Orwell's parents were born i
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Louise
Nov 24, 2018 rated it it was amazing
Shelves: burma
Larkin travels Burma looking for traces of George Orwell. She visits the city of his grandparents' residence, the police academy he attended, his posting, and scenes of his novels and essays. Everywhere she goes she finds Burma "Orwellian".

Larkin does a great job of describing how Burma has evolved to this and the prescience of Orwell. Her quotes and references to Burmese Days, Animal Farm and 1984 are perfectly placed with her modern day experiences.

Knowing the language, and apparently steeped
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Andrea Hewitt
Jul 02, 2007 rated it it was amazing
Shelves: memoir, favorites
Oh, how I adored this book! The author uses George Orwell's writings about Burma to frame her present-day travels in the same country (now called Myanmar). If you have read any George Orwell, you will really appreciate this book in ways I can't even describe. But even if you haven't, you will still come away with a new appreciation for how average people cope living under a strict dictatorship. I still think about this book all of the time...go read it now! ...more
Patrick McCoy
Sep 27, 2011 rated it it was amazing
I have visited Myanmar (formerly known as Burma). I had some misgivings about visiting the military totalitarian state at first. It is sort of a mini version of North Korea, but with less power. But this book helped changed my mind since I am equally interested in George Orwell, one of my favorite writers, and I particularly enjoyed his colonial novel Burmese Days. Thus, I was naturally inclined to read Emma Larkin’s book Secret Histories: Finding George Orwell In A Burmese Tea Shop. It didn’t d ...more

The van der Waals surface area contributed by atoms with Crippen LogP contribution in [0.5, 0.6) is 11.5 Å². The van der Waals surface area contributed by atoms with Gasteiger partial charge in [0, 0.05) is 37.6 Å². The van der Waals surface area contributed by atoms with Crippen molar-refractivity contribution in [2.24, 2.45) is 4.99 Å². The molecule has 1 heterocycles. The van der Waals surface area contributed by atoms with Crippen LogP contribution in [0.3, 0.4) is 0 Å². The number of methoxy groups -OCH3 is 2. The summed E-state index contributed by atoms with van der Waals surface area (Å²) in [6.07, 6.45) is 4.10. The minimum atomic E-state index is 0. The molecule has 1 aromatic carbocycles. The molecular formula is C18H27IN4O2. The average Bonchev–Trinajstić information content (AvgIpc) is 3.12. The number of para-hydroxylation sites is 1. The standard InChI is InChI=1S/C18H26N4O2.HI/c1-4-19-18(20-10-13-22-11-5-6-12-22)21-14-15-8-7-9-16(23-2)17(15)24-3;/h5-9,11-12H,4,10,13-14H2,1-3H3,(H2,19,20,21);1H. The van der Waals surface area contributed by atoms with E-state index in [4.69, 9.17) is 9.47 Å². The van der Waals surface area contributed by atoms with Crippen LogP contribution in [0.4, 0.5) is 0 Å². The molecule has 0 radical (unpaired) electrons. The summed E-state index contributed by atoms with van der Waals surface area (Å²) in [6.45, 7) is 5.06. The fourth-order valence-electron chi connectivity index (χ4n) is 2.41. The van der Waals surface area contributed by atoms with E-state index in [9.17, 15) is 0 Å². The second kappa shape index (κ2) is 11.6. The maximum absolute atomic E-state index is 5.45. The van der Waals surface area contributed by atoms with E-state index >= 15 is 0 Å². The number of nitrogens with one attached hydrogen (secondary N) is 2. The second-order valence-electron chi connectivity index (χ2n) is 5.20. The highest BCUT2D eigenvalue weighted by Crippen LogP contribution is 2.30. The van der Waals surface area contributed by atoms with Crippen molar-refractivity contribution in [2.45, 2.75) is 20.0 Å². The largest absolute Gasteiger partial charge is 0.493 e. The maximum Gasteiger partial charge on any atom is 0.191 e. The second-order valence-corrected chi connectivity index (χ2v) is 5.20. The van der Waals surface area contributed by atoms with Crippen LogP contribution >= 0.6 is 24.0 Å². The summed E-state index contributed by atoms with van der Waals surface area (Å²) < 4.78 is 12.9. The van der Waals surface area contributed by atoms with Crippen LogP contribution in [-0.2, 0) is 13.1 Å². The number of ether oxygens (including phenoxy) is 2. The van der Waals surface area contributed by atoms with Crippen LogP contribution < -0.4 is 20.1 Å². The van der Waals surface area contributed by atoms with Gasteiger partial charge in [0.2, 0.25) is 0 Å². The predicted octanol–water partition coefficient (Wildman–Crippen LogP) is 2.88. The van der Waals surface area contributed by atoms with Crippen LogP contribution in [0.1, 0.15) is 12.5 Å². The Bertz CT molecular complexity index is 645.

Paul
I first came across George Orwell when we had to read Animal Farm at school for a set text in the mid-1980s. This was around the time of the cold war and the way he portrayed the takeover by the pigs on the farm and the way that they changed the agenda each time for their own ends was quite chilling. 1984 was the year that everyone was reading Nineteen Eighty-Four, except me; I didn’t read it until 2013… I have since read a few of his books and found him a fascinating author to read, but I knew ...more
Melpomene
Apr 15, 2019 rated it it was ok
"I'm gonna write a history book about Burma's dictatorship but no one will buy that book, so let's put Orwell's name in the title."
I'm not a historian so I don't know if this book was honest about Burma's regime or not but it has nothing to do with Orwell, she just drops Orwell's name for no reason in every chapter and compares Burma's dictatorship to his 1984. (oh what a surprise, a dictatorship resembles Orwell's 1984!!! every fucking dictatorship resembles that book idiot!)
p.s: I don't trust
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AJ LeBlanc